Leaving the delightful gallery/food shop, this is the point where it all went downhill…fast. What I failed to mention to the Rose (and for this I will be forever reminded) is that Old Town Orange also is considered “The Antique Capital of Southern California.”

While both of us are great appreciators of history and its significance, we both seem to have a shared aversion to what the Rose calls estate sale finds being labeled as antiques. Perhaps its the Rose’s memories of being dragged through antique shop after antique shop after antique shop (I’m stopping here, although she went on for another five minutes) by her female family members that has caused her to have such disdain of “old household goods being called antiques.” Likewise, the Peach has been inundated with her fair share of  “finds” from her mother’s and sister’s antique booths one too many times (no offense, to my mother and sister; it’s just not my thing).

“I mean how many blipping antique stores can you have in one place?!?!?!,” the Rose asked incredulously.

So...after trying our best to enjoy one of the said antique shops (both immediately feeling antsy and a tad woozy from the smell of rust and dingy drapes), we rushed from the horrid heat and humidity and the “ever-enclosing” antique shops back to the safe haven (and 10 degree cooler) environs of Laguna Beach and the beachside Starbucks.

The Rose’s entire summation of the trip to Old Towne Orange: “We came, we saw and we will never return.”
Ahhhhh…there’s no place like home.

Friday, July 13, 2012

Surf City, Here we Come!

What’s that? A knock at the door…before 9 a.m.? Pondering the farthest reaches of my brain for who could possibly be calling on me before I had barely even finished my first cup of coffee, I dislodged my kitty Freckles from my lap and made my way to the door to find the Rose standing outside.

Did I forget the time she was coming, I wondered? Or, did she even ever give me a time? Whatever the case, she was here…I was not ready…and we didn’t even have a set destination for the day. Wait here with Freckles, I told her, while I get myself ready to go. I’ll hurry, I assured her, adding that I would even forego a shower (oh, stop! I had one late yesterday), brush my teeth and throw on some clothes really quickly, and then we’d be on our way.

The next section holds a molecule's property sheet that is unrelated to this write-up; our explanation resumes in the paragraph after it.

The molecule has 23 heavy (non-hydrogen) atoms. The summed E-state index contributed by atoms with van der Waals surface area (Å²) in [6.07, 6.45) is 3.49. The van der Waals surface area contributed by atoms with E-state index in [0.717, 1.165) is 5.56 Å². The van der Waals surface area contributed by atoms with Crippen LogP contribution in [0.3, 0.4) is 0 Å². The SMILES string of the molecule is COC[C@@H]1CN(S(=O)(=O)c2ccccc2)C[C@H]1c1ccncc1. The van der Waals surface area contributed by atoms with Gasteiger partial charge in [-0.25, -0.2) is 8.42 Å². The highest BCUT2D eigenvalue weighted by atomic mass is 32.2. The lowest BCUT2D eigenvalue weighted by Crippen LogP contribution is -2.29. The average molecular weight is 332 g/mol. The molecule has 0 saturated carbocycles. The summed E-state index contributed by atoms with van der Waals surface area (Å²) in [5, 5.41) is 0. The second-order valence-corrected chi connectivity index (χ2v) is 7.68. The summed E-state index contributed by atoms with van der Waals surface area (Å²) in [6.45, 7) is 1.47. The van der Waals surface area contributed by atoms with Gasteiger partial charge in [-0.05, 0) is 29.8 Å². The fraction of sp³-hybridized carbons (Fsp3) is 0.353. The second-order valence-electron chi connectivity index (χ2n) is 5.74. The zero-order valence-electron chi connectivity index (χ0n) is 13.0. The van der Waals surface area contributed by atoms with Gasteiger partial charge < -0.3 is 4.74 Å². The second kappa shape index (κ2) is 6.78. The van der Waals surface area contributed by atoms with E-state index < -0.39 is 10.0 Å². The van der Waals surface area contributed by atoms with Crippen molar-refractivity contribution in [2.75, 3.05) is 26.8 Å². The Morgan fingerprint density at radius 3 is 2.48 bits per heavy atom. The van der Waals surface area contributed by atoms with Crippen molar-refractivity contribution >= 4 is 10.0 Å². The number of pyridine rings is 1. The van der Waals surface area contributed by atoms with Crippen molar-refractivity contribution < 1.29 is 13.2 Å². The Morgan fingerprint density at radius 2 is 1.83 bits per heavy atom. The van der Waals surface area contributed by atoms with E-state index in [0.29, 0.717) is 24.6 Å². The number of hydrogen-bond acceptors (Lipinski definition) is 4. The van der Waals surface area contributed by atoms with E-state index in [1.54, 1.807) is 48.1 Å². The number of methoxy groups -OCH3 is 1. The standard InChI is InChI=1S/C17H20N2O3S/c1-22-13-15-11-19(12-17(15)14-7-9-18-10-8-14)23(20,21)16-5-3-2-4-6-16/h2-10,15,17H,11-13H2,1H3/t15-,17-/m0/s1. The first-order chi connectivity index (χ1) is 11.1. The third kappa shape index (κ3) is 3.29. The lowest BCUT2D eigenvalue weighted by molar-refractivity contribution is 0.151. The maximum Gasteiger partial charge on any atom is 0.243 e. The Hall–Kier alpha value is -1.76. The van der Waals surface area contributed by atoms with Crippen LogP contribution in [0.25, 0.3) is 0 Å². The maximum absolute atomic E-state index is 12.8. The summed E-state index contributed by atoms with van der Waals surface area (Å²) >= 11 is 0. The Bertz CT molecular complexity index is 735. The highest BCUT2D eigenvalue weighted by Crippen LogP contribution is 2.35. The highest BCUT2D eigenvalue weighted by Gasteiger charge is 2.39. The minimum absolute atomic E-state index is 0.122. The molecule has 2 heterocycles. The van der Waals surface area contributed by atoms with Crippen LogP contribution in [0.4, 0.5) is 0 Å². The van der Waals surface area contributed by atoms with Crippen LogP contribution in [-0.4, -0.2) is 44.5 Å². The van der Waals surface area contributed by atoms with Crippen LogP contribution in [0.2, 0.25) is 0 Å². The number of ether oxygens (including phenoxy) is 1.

Some 15 or so minutes later, we were ready to go…to where, we still didn’t know. With only about three hours for exploring before we had to pick up her son, George, at school, our intended destination had to be somewhere nearby.

I suggested the Old Towne, Orange Historic District—listed on the National Register of Historic Places and featuring antiques, collectibles, art and dining—and she agreed. Once on our way north down Pacific Coast Highway, through Laguna Beach, however, I changed my mind and proposed a quick trip to the quintessential California beach community of Huntington Beach—better known as “Surf City USA,” for its abundant beaches; sunny, warm Mediterranean climate; local surfing; and casual lifestyle. (Quiksilver, Surfline.com, the Association of Surfing Professionals and USA Surf Team also are housed here, and the city hosts more than 30 national and international surfing championships each year as well.)

Let’s go, the Rose said, and about 15 minutes later, after driving through Newport Beach, we arrived in HB and made our way to Main Street Huntington Beach and the Huntington Beach Pier (the two areas most frequented by visitors). We grabbed a spot in the Pierside Pavilion parking garage, off Main Street (which cost us $10 for about three hours; that’s if you don’t opt to have your vehicle cleaned while you’re away). At that point, the Peach—with all of that coffee under her belt—had only one thing in mind…the nearest bathroom! After a hurried dash to find the elusive bathroom, we were then ready to explore. (*Note: Public parking also is available at Olive and Main, as well as Walnut and Main, and there is plenty of metered parking along the streets).

Named for railroad magnate Henry Huntington, who provided the city with access to the Red Car lines that used to crisscross Los Angeles and end in Long Beach, HB is situated just 15 minutes north of Laguna Beach. I admit I’ve rarely ventured down to the town, though, only once to stay overnight before I had a house in Laguna and another time to have dinner with girlfriends at the famed Duke’s restaurant (named for Hawaii’s Duke Kahanamoku, who is credited with popularizing surfing worldwide during the 1920’s), at the foot of the pier (below).

Other than that, I’d never actually taken the opportunity to stroll downtown Main Street (with its shops, restaurants and other sights, such as the Surfers’ Hall of Fame and Surfing Walk of Fame that line the streets (www.surfingmuseum.org/walk_of_fame.html), or the pier (one of the longest recreational piers in the world at 1,853 feet), at the intersection of Pacific Coast Highway and 
Main Street, where visitors and locals alike fish; dine at  the two-story Ruby's Surf City Diner; shop for souvenirs; and check out the surfers and sunsets. Don’t feel like walking, like the Rose and I? Why not rent a Segway or bike and go on your way.